Up to 17,000 garment workers in Laos will receive two months of emergency income, totaling about $100 each, under a newly announced program, the International Labour Organization (ILO) said. The country’s social security administration said Tuesday that it would disseminate one-time cash transfers worth a total of $1.8 million to help the struggling workforce—85 percent of whom are women—by the end of March.
Home to about 26,000 garment workers, Laos has seen many of its factories scale back production or shutter amid canceled orders from global brands and coronavirus outbreaks. “The Lao garment industry has been hit hard by COVID-19,” Graeme Buckley, director of ILO Country Office for Thailand, Cambodia and Laos, said in a statement. “Income support will help workers survive this difficult period, and businesses maintain their staff so they are in a better position to resume operations when the impact of the pandemic eases.”
The events of the past year have put unprecedented pressure on the country’s unemployment insurance programs, with the garment sector seeing a three-fold increase in payments to about $143,000 country-wide, ILO said. The newly implemented emergency program will ease the financial burden on the country’s national unemployment insurance scheme and augment the social security administration’s existing methods for dispersing funds using an electronic payment capability facilitated by a local mobile phone service. With many workers unbanked, the labor group said this method will make it easier for them to receive their payouts.
The program was developed with international social protection principles in mind, including joint oversight by the Laos government, employers and workers as well as transparent and accountable administration, the ILO said, adding that the Association of Lao Garment Industry (ALGI) and the Lao Federation of Trade Unions (LFT) took part in the development of the operation and will help support its rollout.
ILO, which provided technical support for the new financial support operation, said the German Federal Ministry for Economic Cooperation and Development (BMZ) is funding the initiative. “A strong social protection system that is adaptive during a crisis and responds to chronic and emerging vulnerabilities is crucial,” said Jens Lütkenherm, German Ambassador to Laos.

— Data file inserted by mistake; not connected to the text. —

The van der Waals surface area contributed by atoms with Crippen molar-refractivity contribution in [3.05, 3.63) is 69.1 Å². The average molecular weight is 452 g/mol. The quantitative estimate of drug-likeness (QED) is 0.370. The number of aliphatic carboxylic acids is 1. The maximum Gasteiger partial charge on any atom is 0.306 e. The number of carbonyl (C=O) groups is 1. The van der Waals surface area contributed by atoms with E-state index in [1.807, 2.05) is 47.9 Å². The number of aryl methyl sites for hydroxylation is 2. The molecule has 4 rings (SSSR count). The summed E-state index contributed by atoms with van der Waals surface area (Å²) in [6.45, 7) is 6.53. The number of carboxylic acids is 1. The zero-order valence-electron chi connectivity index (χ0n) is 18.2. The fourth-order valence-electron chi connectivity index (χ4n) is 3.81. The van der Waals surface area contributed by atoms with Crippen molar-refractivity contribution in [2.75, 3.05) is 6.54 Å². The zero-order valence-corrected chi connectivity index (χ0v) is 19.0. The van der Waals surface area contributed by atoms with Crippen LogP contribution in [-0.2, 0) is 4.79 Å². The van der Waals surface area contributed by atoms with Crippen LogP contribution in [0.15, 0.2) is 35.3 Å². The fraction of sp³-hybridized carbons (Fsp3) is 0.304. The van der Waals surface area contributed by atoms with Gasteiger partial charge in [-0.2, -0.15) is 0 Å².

“This support not only benefits workers and garment factories,” Padeumphone Sonthany, vice minister of Labour and Social Welfare added. “It also helps strengthen the administrative capacity and payment mechanism of the social security system, as well as enhancing social dialogue and tripartite collaboration in Lao PDR.”
Meanwhile, in Thailand, garment workers who were chronically and illegally underpaid by factories contracted by large corporate brands have received the wages they were owed, Reuters reported Wednesday.
Universal Studios, which produces entertainment and runs theme parks across the globe, agreed to shell out $20,000 in outstanding payments to Myanmar workers following settlements by three other companies amounting to $116,550. The payments will be facilitated by the MAP Foundation, a non-governmental organization that advocates on behalf of migrant communities from Myanmar who live and work in Thailand.
“Since the former licensee has failed to respond to multiple requests to pay the affected Thai factory workers, we are making a goodwill donation to MAP Foundation … to distribute funds directly to the workers,” an NBCUniversal spokeswoman told Reuters, adding, “We take this matter very seriously and this is not in line with our core values.”
However, the issue of wage theft throughout the region is nothing new. In September of 2019, the Thomson Reuters Foundation launched an investigation into factory operations in Myanmar, concluding that dozens of garment workers across facilities were being paid less than the daily minimum wage, which amounts to about $10.
According to Reuters, a group of 26 workers at a factory raided by officials in 2019 sued its owner for failing to pay them their allotted wages. The facility, owned by manufacturer Kanlayanee Ruengrit, was making goods for a number of large global companies, including Universal Studios and British supermarket chain Tesco. In that instance, workers eventually won a payment of $96,000 from the factory’s owner, and three brands—Starbucks, Tesco and Disney—claimed that work was being subcontracted to the factory without their permission.
Payouts like this aren’t the norm, said Clean Clothes Campaign coordinator Ilona Kelly, who told Reuters that the industry instead requires “binding agreements to hold brands to account”—a need that has become even more pronounced through the coronavirus crisis. Without clear-cut government legislation, she added, resolutions to wage theft issues will likely remain “as unobtainable as a fairytale ending for most workers.”